In a paper by Jonathan Goldstein Shaping Zionist Identity: The Jews of Manila as a Case Study By 1920, Manila Jewry included the founder of the Makati Stock Exchange, physicians, architects, the conductor of the Manila Symphony Orchestra. The Philippines became the only Asian nation to vote for Israeli independence and also the first to establish full diplomatic relations with Israel. Source
- Singapore, Manila & Harbin JewishGen - Kehilalinks
During the country's Spanish colonization in the 16th century, the presence of Marranos is documented.
Two brothers, Jorge and Domingo Rodriquez, who arrived in Manila in the 1590's, were tried in 1593 and convicted of practicing Judaism, along with as many as eight others. And this incident of anti-Semitism is almost unique in the Philippine Jewish community's long and interesting history.
The beginning of a visible Jewish community can be pinpointed at 1870, when another group of brothers, the three Levy brothers and Leopold Kahn from Alsace-Lorraine arrived as refugees from the Franco-Prussian War.
Their first commercial venture was Estrella del Norte importing Swiss watches. Setting a pattern that would be followed by many other enterprising Jewish immigrants, the Levys diversified into automobiles, perfumes and pharmaceuticals.
With the opening of the Suez Canal in 1869 creating a more direct trade route between Asia and Europe, Jews of Egyptian and Turkish origin began to join the small community. The seminal event in Philippine history the Spanish-American War at the end of the 19th century was also the seminal event in Manila's Jewish community.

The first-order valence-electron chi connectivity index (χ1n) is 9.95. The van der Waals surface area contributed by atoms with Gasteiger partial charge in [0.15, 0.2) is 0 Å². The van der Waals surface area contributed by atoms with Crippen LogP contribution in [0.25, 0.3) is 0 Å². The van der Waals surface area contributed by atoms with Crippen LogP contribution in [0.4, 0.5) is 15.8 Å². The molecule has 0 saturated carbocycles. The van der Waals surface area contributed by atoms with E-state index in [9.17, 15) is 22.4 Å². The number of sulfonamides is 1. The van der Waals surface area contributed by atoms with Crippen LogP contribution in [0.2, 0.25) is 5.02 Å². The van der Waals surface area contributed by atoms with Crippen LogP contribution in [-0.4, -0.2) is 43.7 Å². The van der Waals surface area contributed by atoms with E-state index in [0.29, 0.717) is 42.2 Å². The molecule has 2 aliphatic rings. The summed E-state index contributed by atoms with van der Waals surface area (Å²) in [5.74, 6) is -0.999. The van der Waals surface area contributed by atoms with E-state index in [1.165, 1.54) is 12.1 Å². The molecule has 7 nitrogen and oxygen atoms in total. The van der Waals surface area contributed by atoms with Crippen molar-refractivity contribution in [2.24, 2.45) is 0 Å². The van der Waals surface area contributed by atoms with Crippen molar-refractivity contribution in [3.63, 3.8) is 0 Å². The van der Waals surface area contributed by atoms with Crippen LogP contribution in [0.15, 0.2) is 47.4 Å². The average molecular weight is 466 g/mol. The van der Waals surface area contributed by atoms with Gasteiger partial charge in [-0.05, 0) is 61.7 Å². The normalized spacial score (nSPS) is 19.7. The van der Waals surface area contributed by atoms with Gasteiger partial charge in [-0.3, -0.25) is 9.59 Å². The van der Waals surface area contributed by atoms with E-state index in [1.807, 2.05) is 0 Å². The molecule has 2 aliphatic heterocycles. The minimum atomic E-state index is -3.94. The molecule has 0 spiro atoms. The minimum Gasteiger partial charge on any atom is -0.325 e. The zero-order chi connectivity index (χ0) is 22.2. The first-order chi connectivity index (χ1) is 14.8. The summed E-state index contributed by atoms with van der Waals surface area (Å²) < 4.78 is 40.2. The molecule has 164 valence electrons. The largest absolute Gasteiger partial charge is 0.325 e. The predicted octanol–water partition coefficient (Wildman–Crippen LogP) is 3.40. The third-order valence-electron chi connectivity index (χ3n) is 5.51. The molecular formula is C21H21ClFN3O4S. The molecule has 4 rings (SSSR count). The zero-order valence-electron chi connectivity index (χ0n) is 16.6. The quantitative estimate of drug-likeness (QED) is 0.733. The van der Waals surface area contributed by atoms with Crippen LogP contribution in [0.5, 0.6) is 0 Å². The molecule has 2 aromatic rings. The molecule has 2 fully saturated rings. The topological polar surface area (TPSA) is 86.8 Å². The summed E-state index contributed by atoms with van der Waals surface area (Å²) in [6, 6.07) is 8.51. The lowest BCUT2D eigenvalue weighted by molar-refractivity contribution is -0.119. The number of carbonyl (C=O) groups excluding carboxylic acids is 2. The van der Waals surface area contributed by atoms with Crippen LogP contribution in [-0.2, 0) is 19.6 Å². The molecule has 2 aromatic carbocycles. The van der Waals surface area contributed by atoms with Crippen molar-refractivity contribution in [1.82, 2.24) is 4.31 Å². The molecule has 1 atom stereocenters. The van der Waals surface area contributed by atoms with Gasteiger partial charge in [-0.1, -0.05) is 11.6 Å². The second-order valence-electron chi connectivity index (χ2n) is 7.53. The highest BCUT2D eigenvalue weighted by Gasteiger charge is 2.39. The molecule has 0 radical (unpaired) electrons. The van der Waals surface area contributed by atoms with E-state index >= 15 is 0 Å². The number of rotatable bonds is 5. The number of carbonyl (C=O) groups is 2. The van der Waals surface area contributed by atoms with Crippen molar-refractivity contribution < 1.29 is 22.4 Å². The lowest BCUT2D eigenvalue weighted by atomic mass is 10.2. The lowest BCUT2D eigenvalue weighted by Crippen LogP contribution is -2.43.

A Syrian-Jewish trader, A.N. Hashim, who had arrived in 1892, helped Filipino patriot Jose Rizal escape from Dapitan. Having recently gained U.S. citizenship, Hashim circulated freely among both Spanish and U.S. forces, providing the latter with intelligence.
Although he had landed in Manila with a suitcase of watches, after the war, Hashim took an interest in entertainment, beginning with a bicycle racetrack and later establishing the Manila Grand Opera House. He later diversified into government supply contracting (for both the U.S. and Filipino governments), mining, and import-export.
Among the 70,000 United States troops that served in that conflict were a number of American Jews who liked what they found and stayed on at the end of their tours of duty. Notable among them was John M. Switzer, who was a classmate of Herbert Hoover's at Stanford.